Bulgaria’s outgoing economy minister Dragomir Stoynev said on August 1 that the controversial decision to sell state land to the South Stream project company was predicated on the assumption that the European Commission would approve the construction of the gas pipeline.
Bulgaria’s Agriculture Ministry sold, last week, 35.86 hectares of state forest lands to South Stream Bulgaria, the company that will build and operate the Bulgarian stretch of the pipeline, for 20.6 million leva.
The deal was not made public, but was leaked and reported by Bulgarian media this week, prompting accusations from critics of the outgoing Plamen Oresharski administration that the government was nudging the project on despite its official stance of halting work on the pipeline.
Bulgaria said it froze work on South Stream following criticism from the European Commission that South Stream breached the regulations of the Third energy package regulations, which ban gas trading companies – like Russia’s Gazprom – from owning and operating pipelines. Russia, which is heavily promoting South Stream as an alternative transit route to Ukraine, disputes the EU’s right to impose such regulations, arguing that intergovernmental agreements superseded EU law, and has lodged a complaint with the World Trade Organisation.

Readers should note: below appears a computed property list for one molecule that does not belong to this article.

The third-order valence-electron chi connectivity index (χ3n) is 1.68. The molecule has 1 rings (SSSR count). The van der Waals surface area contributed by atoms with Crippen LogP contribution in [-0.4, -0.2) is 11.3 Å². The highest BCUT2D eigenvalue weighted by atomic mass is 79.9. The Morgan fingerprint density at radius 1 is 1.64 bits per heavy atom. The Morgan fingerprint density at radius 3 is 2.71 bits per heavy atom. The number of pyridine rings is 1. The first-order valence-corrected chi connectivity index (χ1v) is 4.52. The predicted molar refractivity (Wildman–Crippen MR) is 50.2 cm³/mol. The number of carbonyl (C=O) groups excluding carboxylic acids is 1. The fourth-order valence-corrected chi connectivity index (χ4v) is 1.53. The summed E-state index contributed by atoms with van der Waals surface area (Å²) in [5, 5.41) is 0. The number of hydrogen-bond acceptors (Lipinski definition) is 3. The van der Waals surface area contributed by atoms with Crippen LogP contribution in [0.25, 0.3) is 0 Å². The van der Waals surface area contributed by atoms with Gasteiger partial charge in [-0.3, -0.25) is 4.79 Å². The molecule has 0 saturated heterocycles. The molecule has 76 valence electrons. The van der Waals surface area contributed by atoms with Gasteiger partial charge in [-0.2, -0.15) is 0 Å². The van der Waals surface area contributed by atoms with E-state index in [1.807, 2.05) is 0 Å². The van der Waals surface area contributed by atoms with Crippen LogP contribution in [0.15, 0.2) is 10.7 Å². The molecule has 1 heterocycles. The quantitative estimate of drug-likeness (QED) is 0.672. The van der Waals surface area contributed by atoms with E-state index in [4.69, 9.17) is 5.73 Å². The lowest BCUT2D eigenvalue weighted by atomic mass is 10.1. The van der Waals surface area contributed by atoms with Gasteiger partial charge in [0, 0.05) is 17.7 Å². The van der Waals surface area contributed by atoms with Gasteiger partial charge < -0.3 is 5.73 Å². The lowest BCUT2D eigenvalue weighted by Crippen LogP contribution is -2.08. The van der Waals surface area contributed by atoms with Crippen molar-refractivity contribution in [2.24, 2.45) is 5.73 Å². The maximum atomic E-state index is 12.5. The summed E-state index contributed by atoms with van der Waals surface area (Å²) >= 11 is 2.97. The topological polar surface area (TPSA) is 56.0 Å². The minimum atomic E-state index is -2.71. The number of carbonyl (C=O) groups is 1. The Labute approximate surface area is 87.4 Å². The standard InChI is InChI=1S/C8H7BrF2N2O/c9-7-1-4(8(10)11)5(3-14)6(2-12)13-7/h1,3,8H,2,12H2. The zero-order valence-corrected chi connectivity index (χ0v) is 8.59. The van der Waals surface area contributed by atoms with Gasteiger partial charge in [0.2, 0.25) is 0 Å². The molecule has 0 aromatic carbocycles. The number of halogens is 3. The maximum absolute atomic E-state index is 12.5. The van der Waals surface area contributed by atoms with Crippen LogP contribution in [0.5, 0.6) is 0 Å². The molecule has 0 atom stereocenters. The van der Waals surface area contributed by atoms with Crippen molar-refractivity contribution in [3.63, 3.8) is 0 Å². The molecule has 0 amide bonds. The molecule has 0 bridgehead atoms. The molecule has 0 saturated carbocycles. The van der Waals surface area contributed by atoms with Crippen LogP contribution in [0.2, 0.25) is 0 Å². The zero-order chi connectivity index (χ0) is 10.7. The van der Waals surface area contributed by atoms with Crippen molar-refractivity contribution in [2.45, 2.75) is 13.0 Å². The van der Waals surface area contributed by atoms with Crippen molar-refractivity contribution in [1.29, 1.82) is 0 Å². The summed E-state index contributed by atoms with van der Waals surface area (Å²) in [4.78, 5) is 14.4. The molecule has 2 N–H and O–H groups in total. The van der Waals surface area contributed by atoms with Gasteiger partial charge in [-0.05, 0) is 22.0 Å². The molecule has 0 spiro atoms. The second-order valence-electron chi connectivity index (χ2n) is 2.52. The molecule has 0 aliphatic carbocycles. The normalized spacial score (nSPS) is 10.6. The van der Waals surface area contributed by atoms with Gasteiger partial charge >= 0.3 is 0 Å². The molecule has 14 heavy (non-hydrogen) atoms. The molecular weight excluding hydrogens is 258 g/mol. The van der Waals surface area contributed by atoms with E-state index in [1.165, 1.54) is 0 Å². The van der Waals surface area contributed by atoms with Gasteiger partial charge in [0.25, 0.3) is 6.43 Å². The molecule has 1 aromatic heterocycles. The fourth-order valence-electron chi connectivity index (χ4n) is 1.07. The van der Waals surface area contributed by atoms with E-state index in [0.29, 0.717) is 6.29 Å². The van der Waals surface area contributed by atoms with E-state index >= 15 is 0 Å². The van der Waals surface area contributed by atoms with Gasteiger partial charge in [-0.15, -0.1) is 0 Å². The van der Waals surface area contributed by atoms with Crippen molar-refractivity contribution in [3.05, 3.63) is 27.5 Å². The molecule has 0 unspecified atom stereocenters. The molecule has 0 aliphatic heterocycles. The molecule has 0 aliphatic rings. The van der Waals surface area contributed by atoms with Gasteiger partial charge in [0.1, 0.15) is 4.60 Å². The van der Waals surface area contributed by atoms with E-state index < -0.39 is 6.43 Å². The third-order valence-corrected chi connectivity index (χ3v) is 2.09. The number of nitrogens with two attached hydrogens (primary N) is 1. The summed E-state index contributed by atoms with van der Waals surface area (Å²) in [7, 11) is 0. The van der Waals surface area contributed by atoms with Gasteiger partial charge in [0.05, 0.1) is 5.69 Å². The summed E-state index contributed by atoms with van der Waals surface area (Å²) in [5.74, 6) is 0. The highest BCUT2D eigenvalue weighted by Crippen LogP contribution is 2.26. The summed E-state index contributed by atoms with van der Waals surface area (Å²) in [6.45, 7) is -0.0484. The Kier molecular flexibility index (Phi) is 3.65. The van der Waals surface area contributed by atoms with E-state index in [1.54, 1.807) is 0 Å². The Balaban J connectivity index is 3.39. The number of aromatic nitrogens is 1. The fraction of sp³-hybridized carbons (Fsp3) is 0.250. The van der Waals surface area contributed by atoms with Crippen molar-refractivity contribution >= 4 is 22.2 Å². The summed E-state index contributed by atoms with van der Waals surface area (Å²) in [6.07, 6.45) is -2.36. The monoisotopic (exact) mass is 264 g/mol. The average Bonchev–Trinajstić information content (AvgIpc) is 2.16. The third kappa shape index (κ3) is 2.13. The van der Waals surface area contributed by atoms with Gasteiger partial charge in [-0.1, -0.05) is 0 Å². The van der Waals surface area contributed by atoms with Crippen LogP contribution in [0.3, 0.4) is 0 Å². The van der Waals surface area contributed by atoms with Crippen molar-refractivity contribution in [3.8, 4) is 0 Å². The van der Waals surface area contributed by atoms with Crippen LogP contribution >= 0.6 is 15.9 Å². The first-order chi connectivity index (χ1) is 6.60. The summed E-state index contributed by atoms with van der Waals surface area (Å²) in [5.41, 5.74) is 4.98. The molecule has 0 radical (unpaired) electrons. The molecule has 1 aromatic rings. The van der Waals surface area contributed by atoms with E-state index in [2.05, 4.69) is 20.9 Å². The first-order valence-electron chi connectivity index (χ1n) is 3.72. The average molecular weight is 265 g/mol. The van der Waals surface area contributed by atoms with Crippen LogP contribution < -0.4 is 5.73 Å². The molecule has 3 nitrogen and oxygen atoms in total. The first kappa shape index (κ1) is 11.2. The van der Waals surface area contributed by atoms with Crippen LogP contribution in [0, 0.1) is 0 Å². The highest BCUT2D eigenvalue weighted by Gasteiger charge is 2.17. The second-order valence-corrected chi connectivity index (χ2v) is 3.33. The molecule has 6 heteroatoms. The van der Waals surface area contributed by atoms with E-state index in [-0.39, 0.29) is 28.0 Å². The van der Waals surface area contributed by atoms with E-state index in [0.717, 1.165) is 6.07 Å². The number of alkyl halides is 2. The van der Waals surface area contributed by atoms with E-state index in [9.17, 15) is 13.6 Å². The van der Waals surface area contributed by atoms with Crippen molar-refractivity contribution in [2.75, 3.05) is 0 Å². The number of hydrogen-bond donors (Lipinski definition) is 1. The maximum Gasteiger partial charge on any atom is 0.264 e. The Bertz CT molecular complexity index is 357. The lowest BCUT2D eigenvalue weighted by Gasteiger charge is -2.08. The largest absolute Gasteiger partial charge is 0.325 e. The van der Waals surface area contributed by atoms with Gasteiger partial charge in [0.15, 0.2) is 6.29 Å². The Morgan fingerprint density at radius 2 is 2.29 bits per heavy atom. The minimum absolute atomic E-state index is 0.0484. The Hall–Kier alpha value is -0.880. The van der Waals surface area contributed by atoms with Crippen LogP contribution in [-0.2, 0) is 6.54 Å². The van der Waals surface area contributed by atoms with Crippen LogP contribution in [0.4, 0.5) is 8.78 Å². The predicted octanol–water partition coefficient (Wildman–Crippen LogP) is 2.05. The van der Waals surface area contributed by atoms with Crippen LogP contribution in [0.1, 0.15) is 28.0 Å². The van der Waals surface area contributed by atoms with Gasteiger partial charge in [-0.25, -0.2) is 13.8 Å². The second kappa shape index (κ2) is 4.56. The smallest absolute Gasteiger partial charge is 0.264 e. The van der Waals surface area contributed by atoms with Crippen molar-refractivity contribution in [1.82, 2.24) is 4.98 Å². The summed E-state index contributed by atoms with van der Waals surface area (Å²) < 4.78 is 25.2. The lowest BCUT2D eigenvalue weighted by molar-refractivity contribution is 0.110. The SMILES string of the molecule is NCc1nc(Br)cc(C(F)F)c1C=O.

Stoynev, who has been among the most ardent supporters of South Stream in recent months, told Bulgarian National Television that no new contracts have been signed on South Stream since Oresharski announced that the project was being suspended on June 8.
Asked about the land sale, Stoynev said that “we must be prepared, once the European Commission gives its approval, to start work.” If the EC planned to stop the pipeline’s construction altogether, it would have communicated that to the other EU member states involved in the project – Austria, Italy, Hungary and Slovenia – but the Commission has not done so, Stoynev said.
“We are awaiting the European Commission’s statement to start the construction on this project. It is no secret that there are 65 000 tonnes of pipes in Bourgas,” he said.
(Photo of South Stream ceremonial first welding in Bulgaria: gazprom.ru)